Northern Ireland economist insists interest rate increase will be small
An increase in interest rates will not be seen until late next year, according to a Northern Ireland economist- and when there is a rise, it will be a small one.
Danske Bank chief economist Angela McGowan was speaking after the Bank of England (BoE)announced it has kept interest rates at its record low level.
It was widely predicted earlier this year the BoE's chairman Mark Carney would increase the rate by the end of 2014, but experts believe the base rate will remain at 0.5% until the back end of 2015.
Ms McGowan highlighted that the central bank was being cautious not to increase the rate before the economy was ready.
"The Bank of England will be careful not to move on rates until the conditions are right. The exact timing will depend entirely on the economic data," she said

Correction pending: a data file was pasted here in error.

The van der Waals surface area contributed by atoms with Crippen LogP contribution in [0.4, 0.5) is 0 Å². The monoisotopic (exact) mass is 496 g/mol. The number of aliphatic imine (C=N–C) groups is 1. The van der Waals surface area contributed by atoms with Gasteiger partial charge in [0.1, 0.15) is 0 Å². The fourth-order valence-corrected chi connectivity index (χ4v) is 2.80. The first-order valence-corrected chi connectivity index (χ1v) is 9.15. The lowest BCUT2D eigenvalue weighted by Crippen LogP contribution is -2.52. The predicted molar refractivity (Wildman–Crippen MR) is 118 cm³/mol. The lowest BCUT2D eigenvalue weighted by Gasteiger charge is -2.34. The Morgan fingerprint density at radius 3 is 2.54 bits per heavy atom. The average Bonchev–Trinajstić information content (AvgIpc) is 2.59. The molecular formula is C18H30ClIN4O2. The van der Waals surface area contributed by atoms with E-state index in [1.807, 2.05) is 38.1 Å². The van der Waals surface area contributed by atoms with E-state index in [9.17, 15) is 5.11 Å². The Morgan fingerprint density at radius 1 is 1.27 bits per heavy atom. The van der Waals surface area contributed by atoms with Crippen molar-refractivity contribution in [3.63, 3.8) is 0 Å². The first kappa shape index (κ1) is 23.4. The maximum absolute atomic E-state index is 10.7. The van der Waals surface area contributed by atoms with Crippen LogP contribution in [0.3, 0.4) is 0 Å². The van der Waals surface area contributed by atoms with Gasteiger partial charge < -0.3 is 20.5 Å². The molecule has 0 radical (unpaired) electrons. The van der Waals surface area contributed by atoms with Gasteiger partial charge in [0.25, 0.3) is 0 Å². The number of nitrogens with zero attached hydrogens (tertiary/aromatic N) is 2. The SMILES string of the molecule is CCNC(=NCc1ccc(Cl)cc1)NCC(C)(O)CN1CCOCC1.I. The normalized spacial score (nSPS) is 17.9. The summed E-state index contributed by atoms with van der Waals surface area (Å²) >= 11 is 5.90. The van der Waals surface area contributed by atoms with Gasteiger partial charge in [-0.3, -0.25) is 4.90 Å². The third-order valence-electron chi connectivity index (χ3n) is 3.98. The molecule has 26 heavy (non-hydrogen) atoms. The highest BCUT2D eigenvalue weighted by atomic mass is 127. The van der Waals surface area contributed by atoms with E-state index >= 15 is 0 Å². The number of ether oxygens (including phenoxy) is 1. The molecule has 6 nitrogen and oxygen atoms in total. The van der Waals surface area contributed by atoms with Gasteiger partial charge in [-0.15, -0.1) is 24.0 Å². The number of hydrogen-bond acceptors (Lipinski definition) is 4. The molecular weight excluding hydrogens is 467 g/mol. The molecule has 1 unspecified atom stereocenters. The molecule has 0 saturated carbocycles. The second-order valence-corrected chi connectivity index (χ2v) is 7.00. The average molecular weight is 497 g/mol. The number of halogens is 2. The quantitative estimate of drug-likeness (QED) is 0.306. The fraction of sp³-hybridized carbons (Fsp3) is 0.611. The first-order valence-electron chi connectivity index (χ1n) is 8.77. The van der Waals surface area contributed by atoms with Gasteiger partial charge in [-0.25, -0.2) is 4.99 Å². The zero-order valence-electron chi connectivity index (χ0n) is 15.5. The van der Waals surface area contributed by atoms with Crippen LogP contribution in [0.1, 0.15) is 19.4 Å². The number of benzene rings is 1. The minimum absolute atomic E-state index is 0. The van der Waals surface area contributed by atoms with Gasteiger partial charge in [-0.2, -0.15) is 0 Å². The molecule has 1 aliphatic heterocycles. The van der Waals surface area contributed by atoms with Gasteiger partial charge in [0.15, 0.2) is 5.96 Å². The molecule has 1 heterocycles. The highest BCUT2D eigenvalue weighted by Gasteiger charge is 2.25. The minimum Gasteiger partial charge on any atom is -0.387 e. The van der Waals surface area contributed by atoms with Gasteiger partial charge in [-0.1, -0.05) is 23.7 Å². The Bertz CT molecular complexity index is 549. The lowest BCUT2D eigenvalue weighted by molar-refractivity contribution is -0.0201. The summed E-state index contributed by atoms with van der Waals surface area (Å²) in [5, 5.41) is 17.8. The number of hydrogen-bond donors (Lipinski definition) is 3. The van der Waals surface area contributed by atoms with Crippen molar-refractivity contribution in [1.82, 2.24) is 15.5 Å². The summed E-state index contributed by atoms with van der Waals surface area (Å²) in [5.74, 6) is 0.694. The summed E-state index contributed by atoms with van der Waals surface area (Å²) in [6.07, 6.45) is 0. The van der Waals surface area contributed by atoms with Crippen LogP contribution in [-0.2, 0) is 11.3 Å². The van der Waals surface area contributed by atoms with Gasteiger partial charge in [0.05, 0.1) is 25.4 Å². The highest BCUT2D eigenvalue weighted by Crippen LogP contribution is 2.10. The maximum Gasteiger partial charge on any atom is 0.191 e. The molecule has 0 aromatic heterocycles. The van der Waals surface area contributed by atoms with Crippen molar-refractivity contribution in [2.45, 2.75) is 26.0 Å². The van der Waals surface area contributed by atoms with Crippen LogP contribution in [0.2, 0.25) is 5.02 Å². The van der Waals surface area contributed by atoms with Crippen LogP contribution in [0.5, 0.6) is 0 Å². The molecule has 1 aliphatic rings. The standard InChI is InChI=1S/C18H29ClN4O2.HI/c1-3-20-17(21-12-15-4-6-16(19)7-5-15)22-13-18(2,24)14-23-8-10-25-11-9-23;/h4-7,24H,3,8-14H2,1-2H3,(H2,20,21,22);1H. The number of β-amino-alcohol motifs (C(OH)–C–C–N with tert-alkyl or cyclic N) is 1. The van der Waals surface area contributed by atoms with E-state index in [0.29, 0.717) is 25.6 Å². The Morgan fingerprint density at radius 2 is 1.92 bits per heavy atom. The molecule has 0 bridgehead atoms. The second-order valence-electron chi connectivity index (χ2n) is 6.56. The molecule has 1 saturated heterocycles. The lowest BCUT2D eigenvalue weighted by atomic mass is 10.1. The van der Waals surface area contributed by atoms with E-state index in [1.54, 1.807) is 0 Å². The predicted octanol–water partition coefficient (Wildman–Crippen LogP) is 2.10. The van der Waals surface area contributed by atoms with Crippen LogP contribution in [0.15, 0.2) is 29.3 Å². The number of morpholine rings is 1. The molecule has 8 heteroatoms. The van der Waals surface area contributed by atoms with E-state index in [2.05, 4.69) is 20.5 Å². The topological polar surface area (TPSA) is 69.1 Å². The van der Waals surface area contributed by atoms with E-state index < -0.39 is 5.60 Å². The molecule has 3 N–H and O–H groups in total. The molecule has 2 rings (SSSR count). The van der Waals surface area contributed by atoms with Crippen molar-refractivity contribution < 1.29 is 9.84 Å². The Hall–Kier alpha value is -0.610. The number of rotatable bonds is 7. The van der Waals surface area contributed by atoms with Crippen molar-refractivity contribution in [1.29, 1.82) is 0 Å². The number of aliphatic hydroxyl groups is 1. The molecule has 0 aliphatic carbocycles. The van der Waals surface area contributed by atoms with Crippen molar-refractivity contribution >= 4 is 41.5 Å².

The decision by the bank also saw its quantitative easing (QE) programme to boost the money supply remain unchanged at £375bn.
Ms McGowan said an increase in the rate is not expected until around the third quarter of 2015, and added that when there is a rise, it will be a small one. "Currently markets are expecting the first hike in September 2015 but the timing of the first increase is actually not that important.
"What is important for businesses and households to know is that when base rate is adjusted it will be done very slowly with small adjustments made over a very long period of time."
To allay the fears of mortgage-holders, and to the detriment of savers, interest rates may not return to pre-crash levels for a long time to come.
She added: "Forward guidance from the Bank of England tells us that adjustments will not be sudden and dramatic - on the contrary we should expect that the UK base rate to only reach 2% around 2019.
"Thus even in five years time interest rates are expected to be significantly below the historical average of 4.5 to 5%."
In the Eurozone, Mr Carney's counterpart, Mario Draghi, the president of European Central Bank said it would reassess its current stimulus package early next year, hinting that it may try and stimulate the economy through the purchase of government bonds.